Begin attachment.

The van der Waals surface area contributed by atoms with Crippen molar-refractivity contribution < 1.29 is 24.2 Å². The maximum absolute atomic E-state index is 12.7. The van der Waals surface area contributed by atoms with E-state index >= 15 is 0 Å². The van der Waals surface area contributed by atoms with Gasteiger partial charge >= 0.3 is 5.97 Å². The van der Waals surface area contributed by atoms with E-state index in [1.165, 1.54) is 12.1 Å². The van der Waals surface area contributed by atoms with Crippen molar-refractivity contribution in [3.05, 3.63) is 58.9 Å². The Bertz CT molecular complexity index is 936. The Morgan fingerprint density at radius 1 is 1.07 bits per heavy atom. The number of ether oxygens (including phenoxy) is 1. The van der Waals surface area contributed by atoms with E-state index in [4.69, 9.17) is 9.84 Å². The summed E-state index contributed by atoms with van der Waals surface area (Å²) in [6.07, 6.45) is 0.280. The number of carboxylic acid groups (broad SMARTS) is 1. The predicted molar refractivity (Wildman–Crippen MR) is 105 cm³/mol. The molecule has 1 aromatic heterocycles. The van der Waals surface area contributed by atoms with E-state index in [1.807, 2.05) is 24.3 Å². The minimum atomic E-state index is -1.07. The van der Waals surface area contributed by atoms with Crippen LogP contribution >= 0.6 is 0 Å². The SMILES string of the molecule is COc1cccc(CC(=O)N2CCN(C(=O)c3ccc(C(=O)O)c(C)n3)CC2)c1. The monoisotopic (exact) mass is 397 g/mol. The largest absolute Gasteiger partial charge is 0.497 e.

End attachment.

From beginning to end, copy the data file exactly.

The van der Waals surface area contributed by atoms with Crippen molar-refractivity contribution < 1.29 is 24.2 Å². The maximum absolute atomic E-state index is 12.7. The van der Waals surface area contributed by atoms with E-state index >= 15 is 0 Å². The van der Waals surface area contributed by atoms with Gasteiger partial charge >= 0.3 is 5.97 Å². The van der Waals surface area contributed by atoms with E-state index in [1.165, 1.54) is 12.1 Å². The van der Waals surface area contributed by atoms with Crippen molar-refractivity contribution in [3.05, 3.63) is 58.9 Å². The Bertz CT molecular complexity index is 936. The Morgan fingerprint density at radius 1 is 1.07 bits per heavy atom. The number of ether oxygens (including phenoxy) is 1. The van der Waals surface area contributed by atoms with E-state index in [4.69, 9.17) is 9.84 Å². The summed E-state index contributed by atoms with van der Waals surface area (Å²) in [6.07, 6.45) is 0.280. The number of carboxylic acid groups (broad SMARTS) is 1. The predicted molar refractivity (Wildman–Crippen MR) is 105 cm³/mol. The molecule has 1 aromatic heterocycles. The van der Waals surface area contributed by atoms with E-state index in [1.807, 2.05) is 24.3 Å². The minimum atomic E-state index is -1.07. The van der Waals surface area contributed by atoms with Crippen LogP contribution >= 0.6 is 0 Å². The SMILES string of the molecule is COc1cccc(CC(=O)N2CCN(C(=O)c3ccc(C(=O)O)c(C)n3)CC2)c1. The monoisotopic (exact) mass is 397 g/mol. The largest absolute Gasteiger partial charge is 0.497 e.